The procedure used to perform deep-sequencing was a combination of several protocols normally applied to viral metagenomics and virus discovery, which have been partially described by da Costa et al. [4]. Briefly, 50 mg of the human TO-127 fecal sample was diluted in 500 μL of Hanks’ buffered salt solution (HBSS), added to a 2 mL impact-resistant tube containing lysing matrix C (MP Biomedicals, Santa Ana, CA, USA) and homogenized in a FastPrep-24 5G Homogenizer (MP biomedicals, USA). The homogenized sample was centrifuged at 12,000× g for 10 min, and approximately 300 μL of the supernatant was then percolated through a 0.45 μm filter (Merck Millipore, Billerica, MA, USA) to remove eukaryotic- and bacterial-cell-sized particles. Approximately 100 μL, roughly equivalent to one fourth of the volume of the tube, of cold PEG-it Virus Precipitation Solution (System Biosciences, Palo Alto, CA, USA) was added to the filtrate, and the contents of the tube were gently mixed and then incubated at 4 °C for 24 h. After the incubation period, the mixture was centrifuged at 10,000× g for 30 min at 4 °C. Following centrifugation, the supernatant (~350 μL) was discarded. The pellet, rich in viral particles, was treated with a combination of nuclease enzymes (TURBO DNase and RNase Cocktail Enzyme Mix-Thermo Fischer Scientific, Waltham, MA, USA; Baseline-ZERO DNase-Epicentre, Madison, WI, USA; Benzonase-Darmstadt, Darmstadt, Germany; and RQ1 RNase-Free DNase and RNase A Solution-Promega, Madison, WI, USA) to digest unprotected nucleic acids. The resulting mixture was subsequently incubated at 37 °C for 2 h.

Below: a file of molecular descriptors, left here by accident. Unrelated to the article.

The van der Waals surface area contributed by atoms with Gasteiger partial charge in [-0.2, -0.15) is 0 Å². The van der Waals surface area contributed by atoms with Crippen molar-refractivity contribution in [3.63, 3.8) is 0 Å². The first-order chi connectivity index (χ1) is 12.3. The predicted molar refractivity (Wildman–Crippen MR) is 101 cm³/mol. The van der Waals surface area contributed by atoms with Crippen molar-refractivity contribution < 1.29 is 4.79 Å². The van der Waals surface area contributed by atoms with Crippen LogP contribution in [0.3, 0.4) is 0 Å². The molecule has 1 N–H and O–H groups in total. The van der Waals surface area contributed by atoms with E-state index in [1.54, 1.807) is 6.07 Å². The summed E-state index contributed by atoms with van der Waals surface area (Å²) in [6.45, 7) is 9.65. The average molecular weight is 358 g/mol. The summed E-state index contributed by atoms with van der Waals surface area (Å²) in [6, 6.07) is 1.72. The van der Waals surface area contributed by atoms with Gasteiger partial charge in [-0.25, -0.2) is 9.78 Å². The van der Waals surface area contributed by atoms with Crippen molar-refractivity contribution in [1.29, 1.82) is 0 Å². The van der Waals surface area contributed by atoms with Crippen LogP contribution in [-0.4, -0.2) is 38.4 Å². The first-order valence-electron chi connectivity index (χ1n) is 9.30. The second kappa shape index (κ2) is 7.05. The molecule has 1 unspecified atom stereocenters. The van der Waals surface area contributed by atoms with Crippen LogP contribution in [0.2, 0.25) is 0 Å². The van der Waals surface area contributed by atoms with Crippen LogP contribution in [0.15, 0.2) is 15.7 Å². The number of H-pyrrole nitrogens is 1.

After incubation, viral nucleic acids were extracted using a ZR & ZR-96 Viral DNA/RNA Kit (Zymo Research, Irvine, CA, USA) according to the manufacturer’s instructions. The cDNA synthesis was performed with an AMV reverse transcription reagent (Promega, WI, USA). Second strand cDNA synthesis was performed using a DNA Polymerase I Large (Klenow) Fragment (Promega, WI, USA). Subsequently, a Nextera XT Sample Preparation Kit (Illumina, San Diego, CA, USA) was used to construct a DNA library, which was identified using dual barcodes. For the size range, Pippin Prep (Sage Science, Inc., Beverly, MA, USA) was used to select a 300 bp insert (range 200–400 bp). The library was deep-sequenced using a Hi-Seq 2500 Sequencer (Illumina, CA, USA) with 126 bp ends. Bioinformatics analysis was performed according to the method previously described by Deng et al. [5]. The contigs, including sequences of rotaviruses as well as enteric viruses, humans, fungi, bacteria, and others, sharing a nucleotide identity of ≤95%, were assembled from obtained sequence reads by de novo assembly. The resulting singlets and contigs were analyzed using BLASTx to search for similarities to viral proteins in GenBank’s Virus RefSeq. The contigs were checked against the GenBank nonredundant nucleotide and protein databases (BLASTn and BLASTx). After identification of an enterovirus virus, a reference template sequence was used for mapping the full-length genome with Geneious R9 software (Biomatters Ltd. L2, Auckland, New Zealand).